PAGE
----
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Hospital admissions due to alcohol related disorders among young adult refugees who arrived in Sweden as teenagers: A national cohort study
Stockholm University, Faculty of Social Sciences, Centre for Health Equity Studies (CHESS).
Stockholm University, Faculty of Social Sciences, Centre for Health Equity Studies (CHESS).
Stockholm University, Faculty of Social Sciences, Centre for Health Equity Studies (CHESS).
Stockholm University, Faculty of Social Sciences, Centre for Health Equity Studies (CHESS).
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2017 (English)In: BMC Public Health, ISSN 1471-2458, E-ISSN 1471-2458, Vol. 17, 644Article in journal (Refereed) Published
Abstract [en]

Background

Psychological distress and lack of family support may explain the mental health problems that are consistently found in young unaccompanied refugees in Western countries. Given the strong relationship between poor mental health and alcohol misuse, this study investigated hospital admissions due to alcohol related disorders among accompanied and unaccompanied young refugees who settled in Sweden as teenagers.

Methods

The dataset used in this study was derived from a combination of different registers. Cox regression models were used to estimate the risks of hospital care due to alcohol related disorders in 15,834 accompanied and 4376 unaccompanied young refugees (2005–2012), aged 13 to 19 years old when settling in Sweden and 19 to 32 years old in December 2004. These young refugees were divided into regions with largely similar attitudes toward alcohol: the former Yugoslavian republics, Somalia, and the Middle East. The findings were compared with one million peers in the native Swedish population.

Results

Compared to native Swedes, hospital admissions due to alcohol related disorders were less common in young refugees, with a hazard ratio (HR) of 0.65 and 95% confidence interval (CI) between 0.56 and 0.77. These risks were particularly lower among young female refugees. However, there were some differences across the refugee population. For example, the risks were higher in unaccompanied (male) refugees than accompanied ones (HR = 1.49, 95% CI = 1.00–2.19), also when adjusted for age, domicile and income. While the risks were lower in young refugees from Former Yugoslavia and the Middle East relative to native Swedes, independent of their length of residence in Sweden, refugees from Somalia who had lived in Sweden for more than ten years showed increased risks (HR = 2.54, 95% CI = 1.71–3.76), after adjustments of age and domicile. These risks decreased considerably when income was adjusted for.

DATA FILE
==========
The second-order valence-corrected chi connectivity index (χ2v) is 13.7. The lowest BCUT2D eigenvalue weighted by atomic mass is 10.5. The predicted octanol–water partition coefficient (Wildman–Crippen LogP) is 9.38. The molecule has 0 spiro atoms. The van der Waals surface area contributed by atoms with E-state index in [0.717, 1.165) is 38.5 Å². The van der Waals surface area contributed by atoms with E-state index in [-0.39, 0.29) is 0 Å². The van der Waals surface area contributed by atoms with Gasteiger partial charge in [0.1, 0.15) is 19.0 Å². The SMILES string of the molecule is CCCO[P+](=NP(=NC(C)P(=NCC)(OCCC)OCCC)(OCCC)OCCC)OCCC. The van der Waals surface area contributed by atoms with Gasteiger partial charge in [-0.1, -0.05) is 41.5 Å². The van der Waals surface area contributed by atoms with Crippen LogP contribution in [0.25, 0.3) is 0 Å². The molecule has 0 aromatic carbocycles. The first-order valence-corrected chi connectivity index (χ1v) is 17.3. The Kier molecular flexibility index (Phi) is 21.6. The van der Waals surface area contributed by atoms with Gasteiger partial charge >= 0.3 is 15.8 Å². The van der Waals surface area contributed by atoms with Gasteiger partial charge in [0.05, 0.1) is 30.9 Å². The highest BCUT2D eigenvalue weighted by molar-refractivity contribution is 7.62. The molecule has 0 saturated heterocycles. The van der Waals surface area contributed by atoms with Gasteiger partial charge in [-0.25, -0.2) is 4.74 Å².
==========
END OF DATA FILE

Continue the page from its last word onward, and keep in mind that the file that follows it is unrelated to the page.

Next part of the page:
Conclusion

Young refugees have lower risks of alcohol disorders compared with native Swedes. The risks were higher in unaccompanied young (male) refugees compared to the accompanied ones. Moreover, Somalian refugees who had lived in Sweden for more than ten years seems to be particularly vulnerable to alcohol related disorders.

Place, publisher, year, edition, pages
2017. Vol. 17, 644
Keyword [en]
Young adult refugees, Hospital care, Alcohol related disorders, Migration, Culture
National Category
Public Health, Global Health, Social Medicine and Epidemiology
Identifiers
URN: urn:nbn:se:su:diva-145585DOI: 10.1186/s12889-017-4645-5ISI: 000407295300002OAI: oai:DiVA.org:su-145585DiVA: diva2:1130521
Available from: 2017-08-10 Created: 2017-08-10 Last updated: 2017-09-18Bibliographically approved

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Manhica, HélioGauffin, KarlAlmquist B., YlvaRostila, MikaelBerg, LisaHjern, Anders
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Centre for Health Equity Studies (CHESS)
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